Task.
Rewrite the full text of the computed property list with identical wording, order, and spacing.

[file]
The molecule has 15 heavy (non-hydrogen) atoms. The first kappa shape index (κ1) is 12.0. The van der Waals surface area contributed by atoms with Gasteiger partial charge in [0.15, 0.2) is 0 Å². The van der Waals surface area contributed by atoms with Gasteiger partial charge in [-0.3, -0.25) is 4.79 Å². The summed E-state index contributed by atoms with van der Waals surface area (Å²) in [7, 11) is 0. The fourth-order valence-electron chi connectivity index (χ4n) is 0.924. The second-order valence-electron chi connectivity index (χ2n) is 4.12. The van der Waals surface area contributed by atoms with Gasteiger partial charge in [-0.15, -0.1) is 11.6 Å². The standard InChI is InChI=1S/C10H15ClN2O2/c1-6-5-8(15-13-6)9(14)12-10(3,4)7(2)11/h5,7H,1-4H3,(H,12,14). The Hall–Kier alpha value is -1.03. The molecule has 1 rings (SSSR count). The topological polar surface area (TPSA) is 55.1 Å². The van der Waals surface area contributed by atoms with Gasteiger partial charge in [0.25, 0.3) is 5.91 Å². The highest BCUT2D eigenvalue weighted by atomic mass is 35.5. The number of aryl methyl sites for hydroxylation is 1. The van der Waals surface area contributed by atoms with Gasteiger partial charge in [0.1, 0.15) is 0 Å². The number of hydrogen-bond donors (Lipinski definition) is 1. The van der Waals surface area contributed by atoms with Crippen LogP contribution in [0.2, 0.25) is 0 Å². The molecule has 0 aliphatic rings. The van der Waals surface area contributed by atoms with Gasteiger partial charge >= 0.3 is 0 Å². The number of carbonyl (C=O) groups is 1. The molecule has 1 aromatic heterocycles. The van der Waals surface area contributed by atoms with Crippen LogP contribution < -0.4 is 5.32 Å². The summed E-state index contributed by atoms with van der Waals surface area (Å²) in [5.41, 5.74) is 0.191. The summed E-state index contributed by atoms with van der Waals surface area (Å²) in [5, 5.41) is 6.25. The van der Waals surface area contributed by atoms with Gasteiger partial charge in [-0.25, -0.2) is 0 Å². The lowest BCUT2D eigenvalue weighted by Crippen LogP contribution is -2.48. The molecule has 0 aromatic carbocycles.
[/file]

The molecule has 15 heavy (non-hydrogen) atoms. The first kappa shape index (κ1) is 12.0. The van der Waals surface area contributed by atoms with Gasteiger partial charge in [0.15, 0.2) is 0 Å². The van der Waals surface area contributed by atoms with Gasteiger partial charge in [-0.3, -0.25) is 4.79 Å². The summed E-state index contributed by atoms with van der Waals surface area (Å²) in [7, 11) is 0. The fourth-order valence-electron chi connectivity index (χ4n) is 0.924. The second-order valence-electron chi connectivity index (χ2n) is 4.12. The van der Waals surface area contributed by atoms with Gasteiger partial charge in [-0.15, -0.1) is 11.6 Å². The standard InChI is InChI=1S/C10H15ClN2O2/c1-6-5-8(15-13-6)9(14)12-10(3,4)7(2)11/h5,7H,1-4H3,(H,12,14). The Hall–Kier alpha value is -1.03. The molecule has 1 rings (SSSR count). The topological polar surface area (TPSA) is 55.1 Å². The van der Waals surface area contributed by atoms with Gasteiger partial charge in [0.25, 0.3) is 5.91 Å². The highest BCUT2D eigenvalue weighted by atomic mass is 35.5. The number of aryl methyl sites for hydroxylation is 1. The van der Waals surface area contributed by atoms with Gasteiger partial charge in [0.1, 0.15) is 0 Å². The number of hydrogen-bond donors (Lipinski definition) is 1. The van der Waals surface area contributed by atoms with Crippen LogP contribution in [0.2, 0.25) is 0 Å². The molecule has 0 aliphatic rings. The van der Waals surface area contributed by atoms with Gasteiger partial charge >= 0.3 is 0 Å². The number of carbonyl (C=O) groups is 1. The molecule has 1 aromatic heterocycles. The van der Waals surface area contributed by atoms with Crippen LogP contribution < -0.4 is 5.32 Å². The summed E-state index contributed by atoms with van der Waals surface area (Å²) in [5.41, 5.74) is 0.191. The summed E-state index contributed by atoms with van der Waals surface area (Å²) in [5, 5.41) is 6.25. The van der Waals surface area contributed by atoms with Gasteiger partial charge in [-0.25, -0.2) is 0 Å². The lowest BCUT2D eigenvalue weighted by Crippen LogP contribution is -2.48. The molecule has 0 aromatic carbocycles.